Redshift movements), structuring the rhythmic thorn of "Ether" which continues its eternal sonic ascent beneath the caresses of synth solos and of its neighboring harmonies. The movement amplifies its heaviness, vitamins its growth with heavier and more incisive sequences, flooding on its passage all the sound decoration which accompanied it since the first steps. This is pure Redshift with its heavy and lively rhythm where thrones a multitude of electronic tones, which often are bringing out of hell, and guitar solos as enigmatic as vaporous. And while we imagine a long ambient finale, "Ether" surpasses our expectations with a more lively rhythm which will crash in superb chthonian singings where the six-strings spit heart-rending solos, where the Melltron continues to place its mystic mist and where the synths continue to decorate an ambiance deserving of Méphistophélès' passions. As I told you: this is big Redshift. It's among the best, my top 25 list, of classical EM. And those who missed this not that far era, you have plenty of time to catch it. After all, this is what I did!
Sylvain Lupari (August 17th, 2015)

gutsofdarkness.com & synthsequences.blogspot.ca
You will find info on how to get this album on the Redshift Bandcamp page here

jeudi 13 août 2015

JEAN-CHRISTOPHE ALLIER: Ephéméride (1996)

“A small rendezvous forgotten in time, Ephéméride is the reflection of the very contemporary approaches of the French EM movement”
1 Ephéméride 9:05
2 Angel Sex 7:19
3 Vision of the Heart 3:23
4 Wonderland 4:16
5 Planisphère 4:22
6 Rain Day 4:39
7 K.S. Motion 10:57
8 Country Land 2:39
9 Indian 3:32
10 Voyager 3:17
11 Catalipsys 5:38
12 Saint-Malo Dream 3:42

PWMDistrib (CD 63:00) ***½
(Melodic contemporary EM)
Peaceful and harmonious line of flute which float among the bongs of the astral gongs! Hum... That sounds New Age. Winds of Orion which blow and knock down  the drops of a metallic rain! That sounds like music of futuristic atmospheres. Longs metaphysical wiish of synth lines and discreet thunders! That sounds like dramatic theme music. Rolling of big symphonic drums and ringings of bells! That sounds definitively Vangelis. With all these electronic elements which bicker between a desire for futuristic melody and its ambiences, this long opening title-tack  from the album “Ephéméride” plunges us straight into the universes of Jean-Christophe Allier where everything is cut with the precision of a jeweler. Although this name is not quite familiar to us, Jean-Christophe Allier is a dominant, almost a legendary in the circle of initiated, character in this ascent of French EM which rebels so well against the rise of the various schools of thought since the end of the 80's. One of the founders of the Patch Work Music association, the electronic bard of Nîmes is also the most discreet at the level of the production as proves it his discography which counts only “Ephéméride”, released in the end of 96, and La Rosée, an album which was composed and released in tandem with the Swiss singer Rose Marie Doblies in 2009. On the other hand, he writes and produces a phenomenal quantity of music for movies and television. He also writes jingles for commercial or credits for TV programs and/or radio shows. We can also find him behind a studio console, assisting various personalities for the needs for their recordings. In brief, it's a man-of-all-work who is involved in all the artistic facets besides giving a lot of free concerts for various events in order to promote the beauty of EM. So! What is the music of Jean-Christophe Allier? Strongly inspired by the genius of Klaus Schulze, the musician/synthesist from Nîmes is more freely inspired by the style of Vangelis with a strongly melodic approach which is trapped in the contemporary structures which are clearly more omnipresent in its music. To say the least in “Ephéméride”!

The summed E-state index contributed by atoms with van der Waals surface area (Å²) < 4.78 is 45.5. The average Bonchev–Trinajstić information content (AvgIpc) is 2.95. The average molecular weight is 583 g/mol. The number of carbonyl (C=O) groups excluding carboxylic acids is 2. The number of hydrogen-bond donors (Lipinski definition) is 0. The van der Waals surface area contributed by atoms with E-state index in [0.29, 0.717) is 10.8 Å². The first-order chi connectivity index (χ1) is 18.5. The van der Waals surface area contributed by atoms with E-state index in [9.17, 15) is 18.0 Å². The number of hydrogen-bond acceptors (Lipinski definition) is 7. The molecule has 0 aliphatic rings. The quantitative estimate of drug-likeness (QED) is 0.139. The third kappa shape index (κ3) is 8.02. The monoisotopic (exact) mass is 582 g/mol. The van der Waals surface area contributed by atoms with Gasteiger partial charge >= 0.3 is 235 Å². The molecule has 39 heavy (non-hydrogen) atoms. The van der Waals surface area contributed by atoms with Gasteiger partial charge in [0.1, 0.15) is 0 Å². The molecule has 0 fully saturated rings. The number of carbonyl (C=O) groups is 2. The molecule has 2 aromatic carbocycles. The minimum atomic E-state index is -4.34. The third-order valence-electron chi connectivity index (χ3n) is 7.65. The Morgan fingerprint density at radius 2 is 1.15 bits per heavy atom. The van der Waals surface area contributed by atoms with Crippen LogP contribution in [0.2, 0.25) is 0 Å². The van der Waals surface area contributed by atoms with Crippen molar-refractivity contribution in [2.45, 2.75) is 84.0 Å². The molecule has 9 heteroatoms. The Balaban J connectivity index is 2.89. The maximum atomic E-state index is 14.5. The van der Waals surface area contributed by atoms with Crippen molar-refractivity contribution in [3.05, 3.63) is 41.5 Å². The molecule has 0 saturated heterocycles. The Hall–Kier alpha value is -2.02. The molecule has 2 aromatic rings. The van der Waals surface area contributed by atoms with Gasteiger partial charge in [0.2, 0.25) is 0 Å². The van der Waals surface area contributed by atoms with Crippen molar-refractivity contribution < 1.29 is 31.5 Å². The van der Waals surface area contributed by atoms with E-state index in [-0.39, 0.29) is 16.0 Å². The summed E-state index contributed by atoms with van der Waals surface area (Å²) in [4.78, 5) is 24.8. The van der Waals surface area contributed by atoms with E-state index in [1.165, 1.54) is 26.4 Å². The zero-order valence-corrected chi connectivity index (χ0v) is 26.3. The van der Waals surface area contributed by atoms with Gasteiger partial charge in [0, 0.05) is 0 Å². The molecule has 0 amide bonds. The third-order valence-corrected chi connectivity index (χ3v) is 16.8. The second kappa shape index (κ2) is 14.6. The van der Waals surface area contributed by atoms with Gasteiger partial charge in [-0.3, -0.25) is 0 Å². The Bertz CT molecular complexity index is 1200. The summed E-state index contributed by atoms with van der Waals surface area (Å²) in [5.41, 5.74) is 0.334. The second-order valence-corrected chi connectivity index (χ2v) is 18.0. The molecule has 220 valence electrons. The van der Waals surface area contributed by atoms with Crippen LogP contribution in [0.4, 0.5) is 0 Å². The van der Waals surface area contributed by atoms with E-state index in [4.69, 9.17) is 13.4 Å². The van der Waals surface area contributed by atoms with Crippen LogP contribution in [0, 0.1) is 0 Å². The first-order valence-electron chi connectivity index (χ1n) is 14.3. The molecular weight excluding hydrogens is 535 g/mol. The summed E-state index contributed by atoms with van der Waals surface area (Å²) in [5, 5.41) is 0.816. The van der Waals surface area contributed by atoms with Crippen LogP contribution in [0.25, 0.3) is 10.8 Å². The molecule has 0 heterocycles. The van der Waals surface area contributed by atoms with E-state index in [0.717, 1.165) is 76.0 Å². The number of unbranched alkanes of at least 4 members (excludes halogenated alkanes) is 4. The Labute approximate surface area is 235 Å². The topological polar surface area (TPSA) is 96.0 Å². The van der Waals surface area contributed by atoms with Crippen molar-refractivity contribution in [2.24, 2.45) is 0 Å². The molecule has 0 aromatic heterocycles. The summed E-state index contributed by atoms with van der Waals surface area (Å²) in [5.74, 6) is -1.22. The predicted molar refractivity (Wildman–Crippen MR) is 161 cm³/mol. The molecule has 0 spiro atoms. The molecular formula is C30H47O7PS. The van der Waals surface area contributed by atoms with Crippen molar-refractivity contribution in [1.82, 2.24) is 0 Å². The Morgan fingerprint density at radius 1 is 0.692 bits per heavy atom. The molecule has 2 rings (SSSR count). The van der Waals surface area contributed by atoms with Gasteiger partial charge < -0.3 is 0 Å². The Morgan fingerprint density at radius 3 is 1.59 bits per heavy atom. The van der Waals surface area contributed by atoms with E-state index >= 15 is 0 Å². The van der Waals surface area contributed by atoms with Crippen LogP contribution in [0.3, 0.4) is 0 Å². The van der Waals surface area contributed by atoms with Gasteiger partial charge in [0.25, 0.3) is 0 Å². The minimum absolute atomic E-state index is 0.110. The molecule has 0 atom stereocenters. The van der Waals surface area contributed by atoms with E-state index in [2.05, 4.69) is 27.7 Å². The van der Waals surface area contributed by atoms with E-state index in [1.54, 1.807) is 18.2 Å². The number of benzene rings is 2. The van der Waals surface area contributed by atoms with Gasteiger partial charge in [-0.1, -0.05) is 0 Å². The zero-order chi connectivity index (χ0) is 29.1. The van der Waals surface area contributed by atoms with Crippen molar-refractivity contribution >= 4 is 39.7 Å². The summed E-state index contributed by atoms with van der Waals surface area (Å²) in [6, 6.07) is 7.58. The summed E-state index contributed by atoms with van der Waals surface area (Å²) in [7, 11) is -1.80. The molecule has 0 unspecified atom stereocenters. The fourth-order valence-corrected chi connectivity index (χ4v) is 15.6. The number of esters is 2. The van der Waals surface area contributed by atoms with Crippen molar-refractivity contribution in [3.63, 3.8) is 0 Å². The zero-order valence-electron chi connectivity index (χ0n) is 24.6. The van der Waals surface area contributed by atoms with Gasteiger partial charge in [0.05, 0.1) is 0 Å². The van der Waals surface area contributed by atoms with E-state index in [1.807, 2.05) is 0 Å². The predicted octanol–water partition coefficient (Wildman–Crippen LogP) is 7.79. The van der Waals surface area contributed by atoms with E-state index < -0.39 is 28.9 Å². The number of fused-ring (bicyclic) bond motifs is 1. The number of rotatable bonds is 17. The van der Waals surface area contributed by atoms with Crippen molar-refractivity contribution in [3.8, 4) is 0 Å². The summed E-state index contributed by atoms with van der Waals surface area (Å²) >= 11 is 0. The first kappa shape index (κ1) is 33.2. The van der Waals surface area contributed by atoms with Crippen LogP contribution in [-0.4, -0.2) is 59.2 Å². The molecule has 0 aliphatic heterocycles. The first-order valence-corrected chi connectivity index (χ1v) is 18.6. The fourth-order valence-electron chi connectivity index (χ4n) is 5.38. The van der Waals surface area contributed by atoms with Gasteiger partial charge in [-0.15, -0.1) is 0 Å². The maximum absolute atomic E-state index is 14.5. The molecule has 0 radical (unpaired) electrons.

Merged between some twinkling arpeggios and some breaths of suggestive voices, the ambiospherical procession of "Angel Sex" also leads us to this conclusion. It's a thing where the simplistic melody, embroidered in breaths of sexual voices, approaches our ears with ease. Our subliminal senses will seize later all the work at the level of the making of the ambient rhythm with arpeggios which are hammered with an effect of xylophone of brass band and the effects of percussions which click like cosmic gases, sculpting thus an envelope of rhythm which skips finely in an effect of jolts. It's a thing which sounds very Robert Schroeder. Parts of ambient melodies which knit themselves to the contemporary moods, the music of “Ephéméride” lets also fall some beautiful small jewels of tenderness which have an equal only
Bertrand Loreau's very melancholic side. "Vision of the Heart" and "Saint-Malo Dream" are delicate strummed lullabies which charm in those nice electronic ambiences, while that "Country Land" is a beautiful ballad perched on an acoustic guitar of which the notes sing with the birds. "Wonderland" is an ambient track loaded with sonic effects which remind me of these opening that Tangerine Dream used during their 86 European tour. Throughout his ambient structures, Jean-Christophe Allier strews fragments of melodies, so giving a depth to his more meditative structures. Molded in the same rules as "Wonderland", "Planisphere" is another nice example with its arpeggios which dance with the ambient and melodious synth lines. We are near meditative music here. Almost of cosmic New Age! "Rain Day" and "Voyager" are two dark pieces of music which bring us closer to the ambiospherical influences of Vangelis and of his futuristic vision of Blade Runner. "K.S. Motion" is a tribute track to Klaus Schulze. All in all, it's a nice amalgamation between the moods of ether from the German Master and his more contemporary tones. A small track with a spirit of Hindu dance, "Indian" sounds very out of tune with its joyful rhythm compared with the darker ambiences which surround the limpidity of the arpeggios which dance all over “Ephéméride”. It's pleasant and festive, while "Catalipsys" carries marvelously the atmospheres of its naming.